[Nickle] Hash keys not copied?

Bart Massey bart at po8.org
Mon Dec 31 10:19:37 PST 2007

In message <1199092680.5663.40.camel at koto.keithp.com> you wrote:
> I know this issue has come up, but it just bit me fairly hard and I
> thought I'd raise it again.
> The keys in hash objects are not copied, which means that future changes
> to the key invalidate the hash table -- the table uses a 32-bit hash of
> the key to distribute objects across the array, but with the value
> changing, it will not be moved in the table. Thus, lookups on the old
> value will fail (as the value is now different), but lookups on the
> *new* value will also fail (it will look under the wrong 32-bit hash
> key).
> I don't see any way to avoid copying the key.

If you restrict keys to being immutable values you avoid the
problem; there's a strong argument that keys should be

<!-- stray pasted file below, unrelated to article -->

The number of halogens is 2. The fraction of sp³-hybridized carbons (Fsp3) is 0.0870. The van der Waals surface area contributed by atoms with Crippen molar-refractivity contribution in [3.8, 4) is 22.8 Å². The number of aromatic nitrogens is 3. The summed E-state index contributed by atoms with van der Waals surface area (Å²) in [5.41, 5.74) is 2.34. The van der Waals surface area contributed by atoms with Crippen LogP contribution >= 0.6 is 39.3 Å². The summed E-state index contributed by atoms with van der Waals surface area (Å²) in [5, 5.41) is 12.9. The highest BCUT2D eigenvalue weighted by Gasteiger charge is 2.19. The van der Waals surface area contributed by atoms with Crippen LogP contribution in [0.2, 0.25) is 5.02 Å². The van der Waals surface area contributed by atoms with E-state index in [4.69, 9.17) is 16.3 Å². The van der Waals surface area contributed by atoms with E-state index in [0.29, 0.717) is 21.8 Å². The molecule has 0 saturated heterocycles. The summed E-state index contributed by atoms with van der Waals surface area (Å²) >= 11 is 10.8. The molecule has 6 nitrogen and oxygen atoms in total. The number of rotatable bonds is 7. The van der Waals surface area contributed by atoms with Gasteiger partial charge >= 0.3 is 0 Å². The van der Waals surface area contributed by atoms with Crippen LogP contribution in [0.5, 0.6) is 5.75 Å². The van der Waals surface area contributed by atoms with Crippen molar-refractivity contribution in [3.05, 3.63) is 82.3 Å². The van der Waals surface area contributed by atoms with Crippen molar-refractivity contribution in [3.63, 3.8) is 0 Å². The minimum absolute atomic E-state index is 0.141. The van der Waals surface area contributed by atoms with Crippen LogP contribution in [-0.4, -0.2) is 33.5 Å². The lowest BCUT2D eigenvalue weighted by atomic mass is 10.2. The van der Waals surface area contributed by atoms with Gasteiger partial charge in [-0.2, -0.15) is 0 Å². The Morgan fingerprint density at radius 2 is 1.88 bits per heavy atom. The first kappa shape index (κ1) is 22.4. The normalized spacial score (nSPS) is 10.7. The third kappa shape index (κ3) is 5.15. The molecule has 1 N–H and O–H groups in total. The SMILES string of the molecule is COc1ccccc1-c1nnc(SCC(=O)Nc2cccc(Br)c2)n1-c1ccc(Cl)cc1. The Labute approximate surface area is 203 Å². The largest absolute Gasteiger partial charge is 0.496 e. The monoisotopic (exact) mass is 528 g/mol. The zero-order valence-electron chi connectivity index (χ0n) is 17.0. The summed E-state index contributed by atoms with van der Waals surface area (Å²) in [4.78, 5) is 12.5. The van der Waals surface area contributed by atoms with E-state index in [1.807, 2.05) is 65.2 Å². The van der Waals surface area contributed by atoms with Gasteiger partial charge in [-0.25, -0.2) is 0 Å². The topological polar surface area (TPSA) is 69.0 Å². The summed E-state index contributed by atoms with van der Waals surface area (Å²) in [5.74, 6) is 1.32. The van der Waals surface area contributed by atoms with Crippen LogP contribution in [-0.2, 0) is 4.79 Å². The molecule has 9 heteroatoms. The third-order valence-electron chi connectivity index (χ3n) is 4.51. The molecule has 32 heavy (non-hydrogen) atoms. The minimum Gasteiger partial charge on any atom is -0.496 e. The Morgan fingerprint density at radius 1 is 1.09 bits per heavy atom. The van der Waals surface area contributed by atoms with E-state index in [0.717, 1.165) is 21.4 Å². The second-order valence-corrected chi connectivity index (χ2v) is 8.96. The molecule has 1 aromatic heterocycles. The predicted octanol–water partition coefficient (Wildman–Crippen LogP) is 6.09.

values, not data structures.

An alternative that gives them same semantics (with very
very high probability) as copying the keys is just to make
the hash much bigger and only compare hashes, not the actual
keys; this will save space and time on large keys, but might
make things worse on smaller ones.  You would do this only
with mutable keys; immutable keys don't need to be copied in
any case, as they can just be referenced.  You could also do
it only with keys larger than a given size, although the
user semantics get ugly here.

If you want the semantics that mutable data structures are
allowed and you always look up based on the current
contents, then you can play complicated games with the mark
bit on boxes to get what you want.  When a box is used in a
hash key, mark the box; when you store through a marked box,
go look in a list of hash tables containing that box and do
the updates.  Uggh.

I vote for immutable.  My second choice would be key-copying
and my third would be probabilistic, but it's close.  I
think current-value is confusing and ugly.


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